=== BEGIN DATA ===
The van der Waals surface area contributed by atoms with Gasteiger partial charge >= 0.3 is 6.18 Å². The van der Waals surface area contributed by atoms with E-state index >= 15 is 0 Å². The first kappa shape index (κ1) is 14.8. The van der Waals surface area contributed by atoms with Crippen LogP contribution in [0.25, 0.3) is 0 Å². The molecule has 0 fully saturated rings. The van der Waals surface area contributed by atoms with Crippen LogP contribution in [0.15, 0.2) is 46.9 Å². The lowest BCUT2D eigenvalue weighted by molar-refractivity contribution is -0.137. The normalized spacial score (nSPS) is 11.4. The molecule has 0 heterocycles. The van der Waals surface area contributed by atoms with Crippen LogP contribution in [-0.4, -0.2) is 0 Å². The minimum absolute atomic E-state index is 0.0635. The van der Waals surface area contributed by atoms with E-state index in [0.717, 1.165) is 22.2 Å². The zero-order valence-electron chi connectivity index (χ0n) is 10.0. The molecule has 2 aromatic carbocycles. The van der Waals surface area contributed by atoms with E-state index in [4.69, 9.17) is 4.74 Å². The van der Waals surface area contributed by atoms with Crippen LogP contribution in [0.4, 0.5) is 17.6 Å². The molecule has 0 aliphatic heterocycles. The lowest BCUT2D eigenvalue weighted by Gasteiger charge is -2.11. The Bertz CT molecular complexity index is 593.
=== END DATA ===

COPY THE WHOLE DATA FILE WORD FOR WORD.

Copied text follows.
The van der Waals surface area contributed by atoms with Gasteiger partial charge >= 0.3 is 6.18 Å². The van der Waals surface area contributed by atoms with E-state index >= 15 is 0 Å². The first kappa shape index (κ1) is 14.8. The van der Waals surface area contributed by atoms with Crippen LogP contribution in [0.25, 0.3) is 0 Å². The molecule has 0 fully saturated rings. The van der Waals surface area contributed by atoms with Crippen LogP contribution in [0.15, 0.2) is 46.9 Å². The lowest BCUT2D eigenvalue weighted by molar-refractivity contribution is -0.137. The normalized spacial score (nSPS) is 11.4. The molecule has 0 heterocycles. The van der Waals surface area contributed by atoms with Crippen LogP contribution in [-0.4, -0.2) is 0 Å². The minimum absolute atomic E-state index is 0.0635. The van der Waals surface area contributed by atoms with E-state index in [0.717, 1.165) is 22.2 Å². The zero-order valence-electron chi connectivity index (χ0n) is 10.0. The molecule has 2 aromatic carbocycles. The van der Waals surface area contributed by atoms with E-state index in [4.69, 9.17) is 4.74 Å². The van der Waals surface area contributed by atoms with Crippen LogP contribution in [0.4, 0.5) is 17.6 Å². The molecule has 0 aliphatic heterocycles. The lowest BCUT2D eigenvalue weighted by Gasteiger charge is -2.11. The Bertz CT molecular complexity index is 593.